European Journal of Nutrition

, Volume 47, Issue 3, pp 153–160 | Cite as

Low n-6:n-3 fatty acid ratio, with fish- or flaxseed oil, in a high fat diet improves plasma lipids and beneficially alters tissue fatty acid composition in mice

  • Natalie D. Riediger
  • Rgia Othman
  • Evelyn Fitz
  • Grant N. Pierce
  • Miyoung Suh
  • Mohammed H. MoghadasianEmail author



Health benefits from low n-6:n-3 fatty acid (FA) ratio on cardiovascular risk have been shown. However, the impact of the source of n-3 FAs has not been fully investigated.


Our purpose was to investigate cardiovascular benefits of oils with a low ratio of n-6:n-3 FAs, but different sources of n-3 FAs in C57BL/6 mice.


Twenty-one mice were divided into 3 groups (n = 7) and fed a diet supplemented with either a fish or flaxseed oil-based ‘designer oils’ with an approximate n-6:n-3 FA ratio of 2/1 or with a safflower-oil-based diet with a ratio of 25/1, for 16 weeks. Plasma lipids and fatty acid profile of the liver tissue were characterized.


Compared to baseline, plasma triacylglycerol levels declined (>50%) in all groups by week 4. Plasma cholesterol levels were reduced in both fish and flax groups by 27% and 36%, respectively, as compared to controls at endpoint. The levels of EPA and DHA in liver phospholipids were significantly increased in both fish and flax groups as compared to the control group, with more profound increases in the fish group. Arachidonic acid levels were similarly decreased in the liver tissues from both fish and flax groups as compared to controls.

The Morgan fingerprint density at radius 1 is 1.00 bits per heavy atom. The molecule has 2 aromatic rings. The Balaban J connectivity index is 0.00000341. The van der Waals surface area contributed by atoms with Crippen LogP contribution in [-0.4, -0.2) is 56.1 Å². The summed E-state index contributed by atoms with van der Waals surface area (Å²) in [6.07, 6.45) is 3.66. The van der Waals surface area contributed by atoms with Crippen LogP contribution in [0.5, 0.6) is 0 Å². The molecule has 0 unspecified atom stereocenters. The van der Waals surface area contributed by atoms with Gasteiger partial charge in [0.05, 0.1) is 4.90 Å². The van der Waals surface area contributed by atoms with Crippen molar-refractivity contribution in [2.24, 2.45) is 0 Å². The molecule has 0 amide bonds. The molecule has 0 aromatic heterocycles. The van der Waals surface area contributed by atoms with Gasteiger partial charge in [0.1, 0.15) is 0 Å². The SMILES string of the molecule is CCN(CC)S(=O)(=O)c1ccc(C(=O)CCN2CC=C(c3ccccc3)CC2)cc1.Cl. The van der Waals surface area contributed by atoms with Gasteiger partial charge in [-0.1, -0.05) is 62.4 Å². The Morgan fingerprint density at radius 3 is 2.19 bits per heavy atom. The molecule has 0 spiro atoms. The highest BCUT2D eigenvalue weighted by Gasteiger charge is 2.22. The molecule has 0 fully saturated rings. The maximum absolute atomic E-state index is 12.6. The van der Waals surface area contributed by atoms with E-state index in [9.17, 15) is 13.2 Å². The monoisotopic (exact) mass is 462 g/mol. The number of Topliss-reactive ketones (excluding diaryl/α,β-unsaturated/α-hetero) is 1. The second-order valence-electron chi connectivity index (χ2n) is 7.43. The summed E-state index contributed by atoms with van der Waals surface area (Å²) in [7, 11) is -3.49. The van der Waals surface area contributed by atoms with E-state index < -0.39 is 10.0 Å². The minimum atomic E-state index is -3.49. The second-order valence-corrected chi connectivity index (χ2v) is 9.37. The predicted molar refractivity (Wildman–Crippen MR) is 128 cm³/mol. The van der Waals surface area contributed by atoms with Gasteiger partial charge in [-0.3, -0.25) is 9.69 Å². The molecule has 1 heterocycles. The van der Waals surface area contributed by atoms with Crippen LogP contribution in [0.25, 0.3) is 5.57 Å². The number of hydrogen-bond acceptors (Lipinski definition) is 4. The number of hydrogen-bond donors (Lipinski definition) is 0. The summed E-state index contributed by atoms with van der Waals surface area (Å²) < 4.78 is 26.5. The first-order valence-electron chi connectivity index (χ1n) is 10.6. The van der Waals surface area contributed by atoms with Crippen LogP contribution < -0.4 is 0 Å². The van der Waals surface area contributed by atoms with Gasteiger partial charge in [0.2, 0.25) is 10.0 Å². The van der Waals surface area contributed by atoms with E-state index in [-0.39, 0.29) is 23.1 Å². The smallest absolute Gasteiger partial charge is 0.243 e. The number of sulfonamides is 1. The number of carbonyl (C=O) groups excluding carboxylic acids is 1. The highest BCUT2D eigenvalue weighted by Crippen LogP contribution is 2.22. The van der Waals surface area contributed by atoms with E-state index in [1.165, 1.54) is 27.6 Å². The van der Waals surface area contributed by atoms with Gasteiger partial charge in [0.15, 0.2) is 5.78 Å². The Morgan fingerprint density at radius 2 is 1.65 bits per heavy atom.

Our data suggest that health benefits may be achieved by lowering dietary n-6:n-3 FA even in a high fat diet medium.

Key words

eicosapentaenoic acid α-linolenic acid docosahexaenoic acid cardiovascular flaxseed oil fish oil mice 



NR is a recipient of an NSERC Graduate Scholarship. We would also like to thank Krystal Merrells and Amy Kroeker for their technical support. We acknowledge the support of the St. Boniface Hospital and Research Foundation as well.

Conflict of interest None


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Copyright information

© Spinger 2008

Authors and Affiliations

  • Natalie D. Riediger
    • 1
    • 2
  • Rgia Othman
    • 1
    • 2
  • Evelyn Fitz
    • 1
    • 2
  • Grant N. Pierce
    • 2
    • 4
  • Miyoung Suh
    • 1
  • Mohammed H. Moghadasian
    • 1
    • 2
    • 3
    Email author
  1. 1.Dept. of Human Nutritional SciencesUniversity of ManitobaWinnipegCanada
  2. 2.Canadian Centre for Agri-food Research in Health and MedicineSt. Boniface Hospital Research CentreWinnipegCanada
  3. 3.WinnipegCanada
  4. 4.Dept. of PhysiologyUniversity of ManitobaWinnipegCanada

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